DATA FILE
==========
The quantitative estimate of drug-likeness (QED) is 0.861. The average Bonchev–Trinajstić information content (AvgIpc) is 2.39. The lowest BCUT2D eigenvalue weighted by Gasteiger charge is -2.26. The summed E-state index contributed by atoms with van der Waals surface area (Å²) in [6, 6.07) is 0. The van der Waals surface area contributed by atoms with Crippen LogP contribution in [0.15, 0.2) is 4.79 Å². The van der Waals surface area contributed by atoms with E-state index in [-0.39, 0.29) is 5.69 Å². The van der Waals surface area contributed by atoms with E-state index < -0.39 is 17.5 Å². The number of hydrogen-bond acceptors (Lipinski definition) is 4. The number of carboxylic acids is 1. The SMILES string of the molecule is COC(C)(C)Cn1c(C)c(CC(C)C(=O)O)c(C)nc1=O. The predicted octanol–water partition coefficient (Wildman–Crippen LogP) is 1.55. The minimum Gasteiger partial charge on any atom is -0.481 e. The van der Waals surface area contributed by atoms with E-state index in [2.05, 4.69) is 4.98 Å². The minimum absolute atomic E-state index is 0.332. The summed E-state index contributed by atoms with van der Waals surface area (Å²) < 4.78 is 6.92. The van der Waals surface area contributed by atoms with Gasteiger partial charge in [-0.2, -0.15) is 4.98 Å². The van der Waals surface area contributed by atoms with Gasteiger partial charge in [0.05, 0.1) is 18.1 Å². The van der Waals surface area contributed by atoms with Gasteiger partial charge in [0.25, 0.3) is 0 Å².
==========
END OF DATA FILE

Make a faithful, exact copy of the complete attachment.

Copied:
The quantitative estimate of drug-likeness (QED) is 0.861. The average Bonchev–Trinajstić information content (AvgIpc) is 2.39. The lowest BCUT2D eigenvalue weighted by Gasteiger charge is -2.26. The summed E-state index contributed by atoms with van der Waals surface area (Å²) in [6, 6.07) is 0. The van der Waals surface area contributed by atoms with Crippen LogP contribution in [0.15, 0.2) is 4.79 Å². The van der Waals surface area contributed by atoms with E-state index in [-0.39, 0.29) is 5.69 Å². The van der Waals surface area contributed by atoms with E-state index < -0.39 is 17.5 Å². The number of hydrogen-bond acceptors (Lipinski definition) is 4. The number of carboxylic acids is 1. The SMILES string of the molecule is COC(C)(C)Cn1c(C)c(CC(C)C(=O)O)c(C)nc1=O. The predicted octanol–water partition coefficient (Wildman–Crippen LogP) is 1.55. The minimum Gasteiger partial charge on any atom is -0.481 e. The van der Waals surface area contributed by atoms with E-state index in [2.05, 4.69) is 4.98 Å². The minimum absolute atomic E-state index is 0.332. The summed E-state index contributed by atoms with van der Waals surface area (Å²) < 4.78 is 6.92. The van der Waals surface area contributed by atoms with Gasteiger partial charge in [-0.2, -0.15) is 4.98 Å². The van der Waals surface area contributed by atoms with Gasteiger partial charge in [0.05, 0.1) is 18.1 Å². The van der Waals surface area contributed by atoms with Gasteiger partial charge in [0.25, 0.3) is 0 Å².